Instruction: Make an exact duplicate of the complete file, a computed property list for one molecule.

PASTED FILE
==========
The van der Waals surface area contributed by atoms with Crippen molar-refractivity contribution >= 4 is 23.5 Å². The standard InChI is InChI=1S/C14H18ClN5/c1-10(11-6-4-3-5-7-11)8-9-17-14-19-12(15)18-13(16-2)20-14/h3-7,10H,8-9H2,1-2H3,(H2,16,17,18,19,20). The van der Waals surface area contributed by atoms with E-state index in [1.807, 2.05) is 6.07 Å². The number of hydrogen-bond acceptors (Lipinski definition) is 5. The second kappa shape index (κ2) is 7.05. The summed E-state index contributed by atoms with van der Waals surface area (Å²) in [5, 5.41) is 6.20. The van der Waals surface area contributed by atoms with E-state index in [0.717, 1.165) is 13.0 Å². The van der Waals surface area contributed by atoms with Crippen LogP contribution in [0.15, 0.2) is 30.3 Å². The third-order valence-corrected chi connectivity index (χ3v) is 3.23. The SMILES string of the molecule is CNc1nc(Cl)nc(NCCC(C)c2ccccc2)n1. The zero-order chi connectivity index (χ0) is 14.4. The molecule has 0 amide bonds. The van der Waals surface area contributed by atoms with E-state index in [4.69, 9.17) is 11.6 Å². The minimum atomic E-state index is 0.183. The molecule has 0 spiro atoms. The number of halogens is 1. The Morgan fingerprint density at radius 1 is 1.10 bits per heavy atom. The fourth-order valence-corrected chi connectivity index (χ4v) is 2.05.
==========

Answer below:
The van der Waals surface area contributed by atoms with Crippen molar-refractivity contribution >= 4 is 23.5 Å². The standard InChI is InChI=1S/C14H18ClN5/c1-10(11-6-4-3-5-7-11)8-9-17-14-19-12(15)18-13(16-2)20-14/h3-7,10H,8-9H2,1-2H3,(H2,16,17,18,19,20). The van der Waals surface area contributed by atoms with E-state index in [1.807, 2.05) is 6.07 Å². The number of hydrogen-bond acceptors (Lipinski definition) is 5. The second kappa shape index (κ2) is 7.05. The summed E-state index contributed by atoms with van der Waals surface area (Å²) in [5, 5.41) is 6.20. The van der Waals surface area contributed by atoms with E-state index in [0.717, 1.165) is 13.0 Å². The van der Waals surface area contributed by atoms with Crippen LogP contribution in [0.15, 0.2) is 30.3 Å². The third-order valence-corrected chi connectivity index (χ3v) is 3.23. The SMILES string of the molecule is CNc1nc(Cl)nc(NCCC(C)c2ccccc2)n1. The zero-order chi connectivity index (χ0) is 14.4. The molecule has 0 amide bonds. The van der Waals surface area contributed by atoms with E-state index in [4.69, 9.17) is 11.6 Å². The minimum atomic E-state index is 0.183. The molecule has 0 spiro atoms. The number of halogens is 1. The Morgan fingerprint density at radius 1 is 1.10 bits per heavy atom. The fourth-order valence-corrected chi connectivity index (χ4v) is 2.05.